The Juliana W. and William Foss Thompson Professor of Education & Society, Graduate School of Education, Harvard University
During the first 70 years of the 20th century, the high school graduation rate of teenagers in the U.S. rose from six percent to almost 80 percent.1 A result of this remarkable trend was that by the late 1960s, the high school graduation rate in the U.S. ranked first among OECD countries.2 The increase in the proportion of the labor force that had graduated from high school was an important part of the human capital creation that fueled economic growth and produced rising incomes during the 20th century. Over the next 30 years the high school graduation rate in the U.S. stagnated. Why did this happen? Why has the high school graduation rate begun to increase again during the last decade? This paper reviews existing literature and uses new data to shed light on the answers to these questions.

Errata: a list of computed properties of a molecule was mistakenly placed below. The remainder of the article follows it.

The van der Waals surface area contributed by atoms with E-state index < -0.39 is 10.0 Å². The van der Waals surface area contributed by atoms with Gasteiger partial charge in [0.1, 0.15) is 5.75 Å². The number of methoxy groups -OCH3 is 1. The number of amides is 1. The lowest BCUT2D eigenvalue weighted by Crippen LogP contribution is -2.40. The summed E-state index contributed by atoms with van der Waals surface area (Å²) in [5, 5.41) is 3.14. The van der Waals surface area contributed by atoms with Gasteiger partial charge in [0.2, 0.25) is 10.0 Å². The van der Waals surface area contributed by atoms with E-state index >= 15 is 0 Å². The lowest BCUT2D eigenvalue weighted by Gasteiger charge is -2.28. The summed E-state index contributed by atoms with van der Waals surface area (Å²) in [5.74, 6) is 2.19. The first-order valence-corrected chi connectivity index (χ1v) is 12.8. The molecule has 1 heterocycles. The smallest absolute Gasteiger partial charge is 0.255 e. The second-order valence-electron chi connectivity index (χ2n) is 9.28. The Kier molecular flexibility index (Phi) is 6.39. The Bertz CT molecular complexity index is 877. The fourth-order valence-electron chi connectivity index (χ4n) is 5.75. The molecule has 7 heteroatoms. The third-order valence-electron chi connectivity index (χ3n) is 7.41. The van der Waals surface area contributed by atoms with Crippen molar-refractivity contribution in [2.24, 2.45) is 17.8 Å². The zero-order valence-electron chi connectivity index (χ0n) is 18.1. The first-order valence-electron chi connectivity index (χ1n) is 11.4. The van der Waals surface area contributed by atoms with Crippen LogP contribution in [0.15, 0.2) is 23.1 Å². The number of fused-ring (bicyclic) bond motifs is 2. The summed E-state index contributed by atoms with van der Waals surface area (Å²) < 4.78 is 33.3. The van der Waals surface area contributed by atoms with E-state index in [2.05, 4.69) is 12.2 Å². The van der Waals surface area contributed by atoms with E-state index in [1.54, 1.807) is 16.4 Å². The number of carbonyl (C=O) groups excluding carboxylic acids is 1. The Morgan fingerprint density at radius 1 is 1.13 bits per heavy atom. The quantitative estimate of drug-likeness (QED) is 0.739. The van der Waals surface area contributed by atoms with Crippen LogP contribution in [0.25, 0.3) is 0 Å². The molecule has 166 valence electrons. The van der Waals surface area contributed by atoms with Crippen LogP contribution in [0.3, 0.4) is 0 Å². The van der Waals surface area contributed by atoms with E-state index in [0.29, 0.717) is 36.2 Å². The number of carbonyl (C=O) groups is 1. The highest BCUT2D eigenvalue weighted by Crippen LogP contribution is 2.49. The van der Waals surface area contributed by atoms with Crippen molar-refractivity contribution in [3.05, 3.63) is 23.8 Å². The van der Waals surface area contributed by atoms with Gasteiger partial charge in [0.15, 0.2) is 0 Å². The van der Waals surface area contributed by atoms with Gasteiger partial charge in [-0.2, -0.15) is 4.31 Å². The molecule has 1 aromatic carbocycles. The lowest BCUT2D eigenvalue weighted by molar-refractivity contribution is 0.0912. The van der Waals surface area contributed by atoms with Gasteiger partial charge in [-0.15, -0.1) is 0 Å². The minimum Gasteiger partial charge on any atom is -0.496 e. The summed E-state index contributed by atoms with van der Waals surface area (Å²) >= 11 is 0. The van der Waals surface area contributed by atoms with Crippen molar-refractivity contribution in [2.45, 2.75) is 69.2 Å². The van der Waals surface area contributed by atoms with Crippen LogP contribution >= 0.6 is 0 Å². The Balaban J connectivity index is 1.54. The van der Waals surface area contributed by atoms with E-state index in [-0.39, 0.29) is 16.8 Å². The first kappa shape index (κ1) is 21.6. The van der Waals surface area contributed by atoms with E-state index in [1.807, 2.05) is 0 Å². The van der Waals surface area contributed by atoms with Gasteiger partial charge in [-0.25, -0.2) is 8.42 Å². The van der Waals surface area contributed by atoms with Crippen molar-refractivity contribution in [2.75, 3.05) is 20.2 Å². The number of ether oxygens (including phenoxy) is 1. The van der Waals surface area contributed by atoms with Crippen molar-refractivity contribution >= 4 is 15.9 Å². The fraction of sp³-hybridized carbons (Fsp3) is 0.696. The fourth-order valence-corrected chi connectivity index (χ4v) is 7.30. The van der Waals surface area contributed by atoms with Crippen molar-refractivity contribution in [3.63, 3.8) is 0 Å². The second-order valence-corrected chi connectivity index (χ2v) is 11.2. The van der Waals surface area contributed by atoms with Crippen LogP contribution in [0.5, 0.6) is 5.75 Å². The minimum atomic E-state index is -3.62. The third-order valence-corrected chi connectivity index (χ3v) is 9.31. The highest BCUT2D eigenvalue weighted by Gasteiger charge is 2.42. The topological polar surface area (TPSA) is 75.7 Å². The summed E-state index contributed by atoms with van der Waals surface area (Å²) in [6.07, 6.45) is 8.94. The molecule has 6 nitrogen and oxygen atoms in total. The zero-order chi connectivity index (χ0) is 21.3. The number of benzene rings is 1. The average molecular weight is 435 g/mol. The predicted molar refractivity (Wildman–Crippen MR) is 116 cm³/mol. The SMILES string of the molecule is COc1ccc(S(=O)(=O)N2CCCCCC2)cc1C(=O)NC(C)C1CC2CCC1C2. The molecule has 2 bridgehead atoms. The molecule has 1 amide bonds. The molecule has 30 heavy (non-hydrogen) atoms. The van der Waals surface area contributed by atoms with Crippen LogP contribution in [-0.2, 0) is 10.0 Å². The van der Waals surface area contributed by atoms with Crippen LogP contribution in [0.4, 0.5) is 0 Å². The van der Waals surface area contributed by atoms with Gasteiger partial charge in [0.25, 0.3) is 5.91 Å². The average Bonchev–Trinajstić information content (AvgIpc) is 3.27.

Specifically, the paper addresses the following four questions:
- Why is it so difficult to measure U.S. high school graduation rates?
- What are the patterns in U.S. high school graduation rates over the last 40 years?
- What are the explanations for these patterns?
- What are promising strategies for increasing the high school graduation?